On the 19th of April, 1760, Perrott appeared before the Commissioners, and exhibited, upon oath, an account of his effects, which, after giving him credit for all the money he had paid, and making him debtor for all the goods he had sold, from his first entering into trade to his bankruptcy, left a deficiency of no less than thirteen thousand, five hundred and thirteen pounds. He was therefore required to declare upon oath what had become of that sum, to which he replied that had he lost two thousand pounds on goods which he had sold in the last year; and one thousand pounds and upwards by mournings; and that for nine or ten years, he was sorry to say, he had been extremely extravagant, and spent large sums of money.
As Perrott, during this examination, had also sworn that he never gamed, and as the vast sum unaccounted for came into his hands only in the last year, it appeared scarcely possible that it should, in that one year, be dissipated by any species of extravagance; if not dissipated, it was concealed and Perrott therefore was the same night committed to Newgate, for "not having given satisfactory answers on his examination."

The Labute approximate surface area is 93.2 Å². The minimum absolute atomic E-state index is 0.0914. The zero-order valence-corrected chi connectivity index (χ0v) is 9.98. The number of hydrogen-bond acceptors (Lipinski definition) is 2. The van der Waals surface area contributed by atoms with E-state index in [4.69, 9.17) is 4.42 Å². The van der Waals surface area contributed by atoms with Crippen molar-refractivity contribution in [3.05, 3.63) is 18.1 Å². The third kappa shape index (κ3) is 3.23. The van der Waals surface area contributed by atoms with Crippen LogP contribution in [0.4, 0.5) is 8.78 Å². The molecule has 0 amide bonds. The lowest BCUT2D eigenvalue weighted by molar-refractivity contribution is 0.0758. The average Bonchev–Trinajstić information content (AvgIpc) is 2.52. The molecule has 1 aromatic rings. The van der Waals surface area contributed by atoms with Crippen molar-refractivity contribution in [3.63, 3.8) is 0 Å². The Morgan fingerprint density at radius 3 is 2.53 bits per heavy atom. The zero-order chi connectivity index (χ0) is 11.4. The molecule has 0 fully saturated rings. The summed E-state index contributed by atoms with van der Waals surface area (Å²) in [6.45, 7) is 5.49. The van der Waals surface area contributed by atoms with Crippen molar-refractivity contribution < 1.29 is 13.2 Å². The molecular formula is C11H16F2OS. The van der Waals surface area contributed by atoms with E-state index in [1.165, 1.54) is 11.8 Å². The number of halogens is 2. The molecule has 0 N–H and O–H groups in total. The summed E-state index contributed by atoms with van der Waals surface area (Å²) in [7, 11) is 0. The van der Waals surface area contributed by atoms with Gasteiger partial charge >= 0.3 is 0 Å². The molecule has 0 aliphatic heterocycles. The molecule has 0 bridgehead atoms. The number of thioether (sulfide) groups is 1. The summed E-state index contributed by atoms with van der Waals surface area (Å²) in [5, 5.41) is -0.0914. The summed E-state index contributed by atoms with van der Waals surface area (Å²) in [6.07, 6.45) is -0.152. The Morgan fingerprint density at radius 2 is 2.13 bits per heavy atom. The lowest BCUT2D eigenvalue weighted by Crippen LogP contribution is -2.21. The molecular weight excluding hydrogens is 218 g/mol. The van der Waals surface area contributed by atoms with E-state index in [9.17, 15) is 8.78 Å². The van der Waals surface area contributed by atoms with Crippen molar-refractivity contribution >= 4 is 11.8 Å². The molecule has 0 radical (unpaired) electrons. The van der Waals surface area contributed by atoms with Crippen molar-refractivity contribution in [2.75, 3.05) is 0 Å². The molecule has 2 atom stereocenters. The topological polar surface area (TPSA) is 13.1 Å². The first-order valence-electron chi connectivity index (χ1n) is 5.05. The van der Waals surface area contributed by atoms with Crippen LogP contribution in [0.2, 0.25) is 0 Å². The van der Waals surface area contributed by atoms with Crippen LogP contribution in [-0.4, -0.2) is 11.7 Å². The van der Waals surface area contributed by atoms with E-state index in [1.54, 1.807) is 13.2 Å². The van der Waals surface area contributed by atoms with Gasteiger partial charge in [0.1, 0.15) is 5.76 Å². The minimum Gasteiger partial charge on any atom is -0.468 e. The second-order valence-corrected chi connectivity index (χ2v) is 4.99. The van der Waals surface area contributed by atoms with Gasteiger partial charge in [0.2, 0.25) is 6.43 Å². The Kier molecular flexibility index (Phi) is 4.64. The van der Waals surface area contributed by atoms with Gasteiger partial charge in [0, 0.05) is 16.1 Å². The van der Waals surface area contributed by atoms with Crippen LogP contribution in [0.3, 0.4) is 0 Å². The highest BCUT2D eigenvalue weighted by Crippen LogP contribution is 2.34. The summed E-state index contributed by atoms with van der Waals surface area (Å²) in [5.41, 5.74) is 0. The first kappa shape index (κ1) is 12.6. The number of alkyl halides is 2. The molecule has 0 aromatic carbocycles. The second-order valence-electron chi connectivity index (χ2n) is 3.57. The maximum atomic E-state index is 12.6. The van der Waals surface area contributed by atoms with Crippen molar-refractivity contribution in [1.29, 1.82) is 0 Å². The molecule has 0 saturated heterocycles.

In Newgate he was constantly visited by Mrs Ferne, a friend, who was always elegantly dressed, and who came in a chariot or post-chaise, attended by a servant in livery or a maid- servant, or both. They used frequently to dress a chop themselves, and Perrott condescended to clean his own knives; yet his folly and improvidence were so great that at this very time he indulged himself and madam with green peas at five shillings a quart.
After he had continued in Newgate six weeks he gave notice to the Commissioners that he would give a more satisfactory account of the deficiency in his estate, and being therefore brought before them on the 5th of June, 1760, he gave in, upon oath, the following account:-- Fitting up my warehouse in Blowbladder Street, and furnishing the same L . 1 0 0 Rent and boy's wages during my stay there L . 1 0 0 Travelling expenses during the same L . 1 0 0 My own diet during that time L . 1 2 5 Clothes, hats, wigs and other wearing necessaries L . 2 0 0 Fitting up my house on Ludgate Hill L . 1 0 0 Furnishing the same L . 2 0 0 Housekeeping, during my stay there, with rent, taxes, and servants' wages L . 2 , 7 0 0 Clothes, hats, wigs, shoes and other wearing apparel during my stay there L . 7 2 0 Travelling expenses during my stay on Ludgate Hill L . 3 6 0